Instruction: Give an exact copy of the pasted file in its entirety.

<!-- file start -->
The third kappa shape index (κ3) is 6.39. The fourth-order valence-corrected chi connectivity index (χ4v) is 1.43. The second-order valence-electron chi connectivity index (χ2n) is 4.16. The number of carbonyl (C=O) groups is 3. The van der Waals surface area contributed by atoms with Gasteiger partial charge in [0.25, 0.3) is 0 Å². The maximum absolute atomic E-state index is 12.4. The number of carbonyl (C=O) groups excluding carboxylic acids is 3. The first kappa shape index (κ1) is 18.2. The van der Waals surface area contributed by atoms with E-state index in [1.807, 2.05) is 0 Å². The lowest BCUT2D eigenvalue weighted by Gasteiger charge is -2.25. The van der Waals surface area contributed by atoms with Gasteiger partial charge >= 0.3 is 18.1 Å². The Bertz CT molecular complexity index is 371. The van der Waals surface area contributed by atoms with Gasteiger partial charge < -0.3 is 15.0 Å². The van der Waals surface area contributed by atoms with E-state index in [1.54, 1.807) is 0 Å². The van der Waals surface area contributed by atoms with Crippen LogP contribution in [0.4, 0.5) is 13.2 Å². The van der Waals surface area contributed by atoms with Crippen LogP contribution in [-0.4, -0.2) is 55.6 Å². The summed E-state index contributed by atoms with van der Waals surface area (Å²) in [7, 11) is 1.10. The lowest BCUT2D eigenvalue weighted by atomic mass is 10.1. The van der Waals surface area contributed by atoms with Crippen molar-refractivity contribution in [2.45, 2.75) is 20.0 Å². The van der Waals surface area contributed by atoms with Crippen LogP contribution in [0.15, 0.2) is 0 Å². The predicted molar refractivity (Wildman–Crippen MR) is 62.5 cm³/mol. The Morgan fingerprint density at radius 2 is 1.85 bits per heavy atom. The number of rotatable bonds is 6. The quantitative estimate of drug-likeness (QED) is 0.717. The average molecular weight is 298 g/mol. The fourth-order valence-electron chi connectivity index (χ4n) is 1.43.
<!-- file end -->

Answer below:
The third kappa shape index (κ3) is 6.39. The fourth-order valence-corrected chi connectivity index (χ4v) is 1.43. The second-order valence-electron chi connectivity index (χ2n) is 4.16. The number of carbonyl (C=O) groups is 3. The van der Waals surface area contributed by atoms with Gasteiger partial charge in [0.25, 0.3) is 0 Å². The maximum absolute atomic E-state index is 12.4. The number of carbonyl (C=O) groups excluding carboxylic acids is 3. The first kappa shape index (κ1) is 18.2. The van der Waals surface area contributed by atoms with E-state index in [1.807, 2.05) is 0 Å². The lowest BCUT2D eigenvalue weighted by Gasteiger charge is -2.25. The van der Waals surface area contributed by atoms with Gasteiger partial charge >= 0.3 is 18.1 Å². The Bertz CT molecular complexity index is 371. The van der Waals surface area contributed by atoms with Gasteiger partial charge < -0.3 is 15.0 Å². The van der Waals surface area contributed by atoms with E-state index in [1.54, 1.807) is 0 Å². The van der Waals surface area contributed by atoms with Crippen LogP contribution in [0.4, 0.5) is 13.2 Å². The van der Waals surface area contributed by atoms with Crippen LogP contribution in [-0.4, -0.2) is 55.6 Å². The summed E-state index contributed by atoms with van der Waals surface area (Å²) in [7, 11) is 1.10. The lowest BCUT2D eigenvalue weighted by atomic mass is 10.1. The van der Waals surface area contributed by atoms with Crippen molar-refractivity contribution in [2.45, 2.75) is 20.0 Å². The van der Waals surface area contributed by atoms with Crippen LogP contribution in [0.15, 0.2) is 0 Å². The predicted molar refractivity (Wildman–Crippen MR) is 62.5 cm³/mol. The Morgan fingerprint density at radius 2 is 1.85 bits per heavy atom. The number of rotatable bonds is 6. The quantitative estimate of drug-likeness (QED) is 0.717. The average molecular weight is 298 g/mol. The fourth-order valence-electron chi connectivity index (χ4n) is 1.43.